Chevy’s foray into the EV segment has not proven to be the easiest way to make a profit. Chevy stands to lose $9,000 on each Bolt EV before government credits kick in, according to Detroit News. That might sound like it stings, but Chevy actually benefits.

There are a few reasons that factor into why Chevy stands to lose so much money before credits. The most notable is that Chevy isn’t controlling the entire manufacturing process as it does for its other vehicles. It’s relying heavily on LG for parts such as the battery, Detroit News explained. That part alone is costing the company $145 per kWh. That means that Chevy is paying LG at least $8,700 per battery, and even more for the larger options.

LG is also making other components, raising the price of the car before Chevy even begins building it. This isn’t the first time Chevy has found itself in such a predicament. It struggled to earn a profit on the original Volt but eventually turned that car into a profitable venture.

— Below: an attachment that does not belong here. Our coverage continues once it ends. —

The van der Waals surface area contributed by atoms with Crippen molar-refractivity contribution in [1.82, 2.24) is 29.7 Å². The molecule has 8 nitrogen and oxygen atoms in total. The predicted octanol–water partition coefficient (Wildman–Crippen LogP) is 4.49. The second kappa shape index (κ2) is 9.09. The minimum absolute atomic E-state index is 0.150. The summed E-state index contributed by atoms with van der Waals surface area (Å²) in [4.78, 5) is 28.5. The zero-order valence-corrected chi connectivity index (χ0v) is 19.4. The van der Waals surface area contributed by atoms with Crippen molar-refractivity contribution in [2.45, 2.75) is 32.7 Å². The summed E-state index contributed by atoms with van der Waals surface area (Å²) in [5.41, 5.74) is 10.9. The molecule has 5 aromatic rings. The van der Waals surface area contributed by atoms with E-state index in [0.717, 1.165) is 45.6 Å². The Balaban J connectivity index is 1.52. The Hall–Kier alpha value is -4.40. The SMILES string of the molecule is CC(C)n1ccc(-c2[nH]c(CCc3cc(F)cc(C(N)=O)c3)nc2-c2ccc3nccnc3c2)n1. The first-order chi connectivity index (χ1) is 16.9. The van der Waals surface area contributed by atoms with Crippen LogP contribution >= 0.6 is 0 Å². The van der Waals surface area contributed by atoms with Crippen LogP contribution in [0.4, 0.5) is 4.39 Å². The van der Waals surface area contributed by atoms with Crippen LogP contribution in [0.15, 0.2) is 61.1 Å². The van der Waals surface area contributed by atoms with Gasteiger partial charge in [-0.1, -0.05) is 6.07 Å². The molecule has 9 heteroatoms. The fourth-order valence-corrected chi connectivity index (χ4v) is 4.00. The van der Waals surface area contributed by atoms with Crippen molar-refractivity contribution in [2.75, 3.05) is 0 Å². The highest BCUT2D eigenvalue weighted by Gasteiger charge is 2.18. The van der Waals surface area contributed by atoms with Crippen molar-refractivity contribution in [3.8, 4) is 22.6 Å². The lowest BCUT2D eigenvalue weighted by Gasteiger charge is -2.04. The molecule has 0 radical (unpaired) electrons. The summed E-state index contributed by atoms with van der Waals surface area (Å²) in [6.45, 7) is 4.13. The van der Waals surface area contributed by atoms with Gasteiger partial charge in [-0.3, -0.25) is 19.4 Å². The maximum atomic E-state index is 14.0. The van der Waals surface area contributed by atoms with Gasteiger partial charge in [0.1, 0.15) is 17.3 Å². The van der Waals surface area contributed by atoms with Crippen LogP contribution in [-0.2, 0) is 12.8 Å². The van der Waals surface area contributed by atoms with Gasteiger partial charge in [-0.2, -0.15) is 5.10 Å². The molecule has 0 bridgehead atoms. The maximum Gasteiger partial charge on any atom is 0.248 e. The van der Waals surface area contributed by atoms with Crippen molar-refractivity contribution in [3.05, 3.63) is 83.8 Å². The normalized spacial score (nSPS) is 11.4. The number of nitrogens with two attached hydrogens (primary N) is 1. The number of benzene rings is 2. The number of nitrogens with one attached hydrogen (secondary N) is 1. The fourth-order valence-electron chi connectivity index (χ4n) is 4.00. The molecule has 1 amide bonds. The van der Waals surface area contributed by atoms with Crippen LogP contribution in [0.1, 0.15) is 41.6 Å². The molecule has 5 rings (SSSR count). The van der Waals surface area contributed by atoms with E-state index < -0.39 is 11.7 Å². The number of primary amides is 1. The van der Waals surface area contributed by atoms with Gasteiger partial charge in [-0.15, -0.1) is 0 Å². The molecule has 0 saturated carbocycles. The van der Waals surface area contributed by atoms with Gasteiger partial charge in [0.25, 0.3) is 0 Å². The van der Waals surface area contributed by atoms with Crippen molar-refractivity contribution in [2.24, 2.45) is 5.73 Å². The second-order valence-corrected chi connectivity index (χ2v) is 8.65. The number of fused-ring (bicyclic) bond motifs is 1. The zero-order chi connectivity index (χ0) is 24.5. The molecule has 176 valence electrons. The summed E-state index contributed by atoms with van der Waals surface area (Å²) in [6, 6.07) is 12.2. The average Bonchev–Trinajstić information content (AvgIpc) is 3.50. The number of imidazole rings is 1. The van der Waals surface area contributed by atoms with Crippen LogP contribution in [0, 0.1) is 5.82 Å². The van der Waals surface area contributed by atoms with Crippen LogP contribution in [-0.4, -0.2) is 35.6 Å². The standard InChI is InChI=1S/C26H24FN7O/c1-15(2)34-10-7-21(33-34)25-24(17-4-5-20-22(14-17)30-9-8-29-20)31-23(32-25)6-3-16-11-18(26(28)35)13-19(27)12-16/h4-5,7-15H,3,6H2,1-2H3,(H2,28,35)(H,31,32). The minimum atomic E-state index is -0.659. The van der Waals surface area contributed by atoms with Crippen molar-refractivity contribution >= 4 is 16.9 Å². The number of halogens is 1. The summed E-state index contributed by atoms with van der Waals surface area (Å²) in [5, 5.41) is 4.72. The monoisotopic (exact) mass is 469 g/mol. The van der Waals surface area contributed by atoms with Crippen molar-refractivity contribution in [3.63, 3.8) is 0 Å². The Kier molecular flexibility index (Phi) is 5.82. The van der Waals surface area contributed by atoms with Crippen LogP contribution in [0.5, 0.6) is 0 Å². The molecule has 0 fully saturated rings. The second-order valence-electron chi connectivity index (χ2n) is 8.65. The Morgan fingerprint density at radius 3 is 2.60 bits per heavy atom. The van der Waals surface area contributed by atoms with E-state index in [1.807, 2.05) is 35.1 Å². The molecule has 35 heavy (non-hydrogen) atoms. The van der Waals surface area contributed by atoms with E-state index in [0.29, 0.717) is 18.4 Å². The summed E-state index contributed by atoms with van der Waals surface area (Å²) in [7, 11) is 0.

Still, that’s a big sum to lose and may be a reason why Chevy is cutting down initial availability of the Bolt EV at launch. The Bolt EV will go head to head with the Model 3 when Tesla’s car eventually hits the market in the coming years.

All is not lost…

Chevy is making up for its loss with the electric vehicle credits. For example, California ZEV credits range from $4,000 to $5,000, of which Chevy is receiving four for the Bolt EV. After the credits, Chevy ends up making a profit of nearly $10,000 for each car—so it’s not all bad. GM won’t be going out of business anytime soon.